In a 2013 publication, CNN identified the African Diaspora as “Africa’s secret weapon”. Now the cat is out of the bag, the Diaspora’s positive impact in Africa’s economy has become obvious, as Amini Kajunju, President and CEO of the Africa-America Institute points it out: “Diasporans can bring their talent, energy, skills and technological know-how to furthering economic progress in Africa”. They play a dual role in developing their countries, both as skilled workers and investors: “Skilled professionals from the African Diaspora are recognizing the tremendous opportunities that exist in Africa and are repatriating home in greater numbers to fill top positions at multinational corporations and organizations on the continent.
They are also investing in Africa’s emerging markets and launching African-led businesses and enterprises to create well-needed jobs and spur economic growth”. Even though the visibility in the African recruitment market could sometimes seem blurred for skilled candidates, much effort is made to fill the skill gap and bring together the talents and the recruiters. Many recurring questions can strike the minds of the “homecoming” candidates, and others interested in working in the continent: What is my worth in Africa? Would I be paid as local or an expatriate? Would I be paid relocation and various other benefits? Can I work in another African country apart from my country of origin? What does it take to work in Africa? How to find jobs in Africa? But, one doesn’t need a SWOT analysis to prove that Africa can offer significant career opportunities and a better life. The question will be how one can get them. It’s about how to bridge the recruitment needs and the Diaspora’s expertise.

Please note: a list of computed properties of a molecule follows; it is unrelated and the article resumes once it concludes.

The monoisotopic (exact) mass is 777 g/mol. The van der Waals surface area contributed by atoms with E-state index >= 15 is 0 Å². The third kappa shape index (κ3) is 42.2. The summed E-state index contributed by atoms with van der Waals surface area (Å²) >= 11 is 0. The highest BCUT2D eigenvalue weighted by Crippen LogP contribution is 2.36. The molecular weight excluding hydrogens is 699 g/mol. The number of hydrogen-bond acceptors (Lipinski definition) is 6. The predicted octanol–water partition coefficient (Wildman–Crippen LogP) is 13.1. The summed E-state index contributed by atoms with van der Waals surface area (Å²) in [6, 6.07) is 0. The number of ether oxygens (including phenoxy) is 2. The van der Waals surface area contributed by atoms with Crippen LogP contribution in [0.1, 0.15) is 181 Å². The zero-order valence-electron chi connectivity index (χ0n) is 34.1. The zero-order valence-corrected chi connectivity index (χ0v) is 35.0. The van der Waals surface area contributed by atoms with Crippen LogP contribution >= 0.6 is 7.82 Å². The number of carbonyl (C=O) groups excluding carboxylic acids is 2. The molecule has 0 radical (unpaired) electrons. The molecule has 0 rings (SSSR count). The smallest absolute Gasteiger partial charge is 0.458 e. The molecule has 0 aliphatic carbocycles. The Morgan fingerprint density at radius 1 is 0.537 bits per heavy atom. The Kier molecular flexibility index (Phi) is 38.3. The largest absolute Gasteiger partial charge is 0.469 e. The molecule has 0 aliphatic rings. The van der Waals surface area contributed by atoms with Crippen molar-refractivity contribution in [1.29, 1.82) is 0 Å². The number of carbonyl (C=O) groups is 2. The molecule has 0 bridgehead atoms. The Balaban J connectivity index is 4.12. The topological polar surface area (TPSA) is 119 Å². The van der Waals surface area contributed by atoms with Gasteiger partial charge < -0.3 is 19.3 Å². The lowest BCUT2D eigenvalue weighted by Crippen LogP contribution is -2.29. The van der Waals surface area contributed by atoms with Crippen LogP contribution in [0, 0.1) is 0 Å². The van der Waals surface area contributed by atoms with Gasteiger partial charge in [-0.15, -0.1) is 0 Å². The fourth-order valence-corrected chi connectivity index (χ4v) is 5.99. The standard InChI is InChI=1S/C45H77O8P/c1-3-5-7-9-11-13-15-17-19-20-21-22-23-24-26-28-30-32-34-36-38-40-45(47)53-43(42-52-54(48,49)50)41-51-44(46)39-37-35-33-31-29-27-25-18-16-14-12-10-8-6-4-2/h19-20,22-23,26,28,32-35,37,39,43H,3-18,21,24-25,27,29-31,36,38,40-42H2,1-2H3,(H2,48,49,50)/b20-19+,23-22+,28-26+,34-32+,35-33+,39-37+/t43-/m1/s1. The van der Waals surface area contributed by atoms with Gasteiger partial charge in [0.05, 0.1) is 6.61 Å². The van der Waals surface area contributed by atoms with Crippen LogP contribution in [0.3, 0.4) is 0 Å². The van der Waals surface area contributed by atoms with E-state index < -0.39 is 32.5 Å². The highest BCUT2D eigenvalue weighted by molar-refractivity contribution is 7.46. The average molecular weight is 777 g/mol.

For example, among the solution providers, Talent2Africa stands as the leading recruitment platform to help the recruiters find their “critical skills” (called rare profiles in South Africa). However, the focus shouldn’t just be narrowed to the Diaspora’s employability. The Diaspora’s executives can make a difference as investors, using their intellectual, political and financial muscle to trigger the emergence of new industries and therefore new investment opportunities. African governments too should create initiatives that can encourage the Diaspora to engage more. For example, there’s a lot that can be done to reduce the cost of remittances to the continent or to improve the cost of doing business on the continent.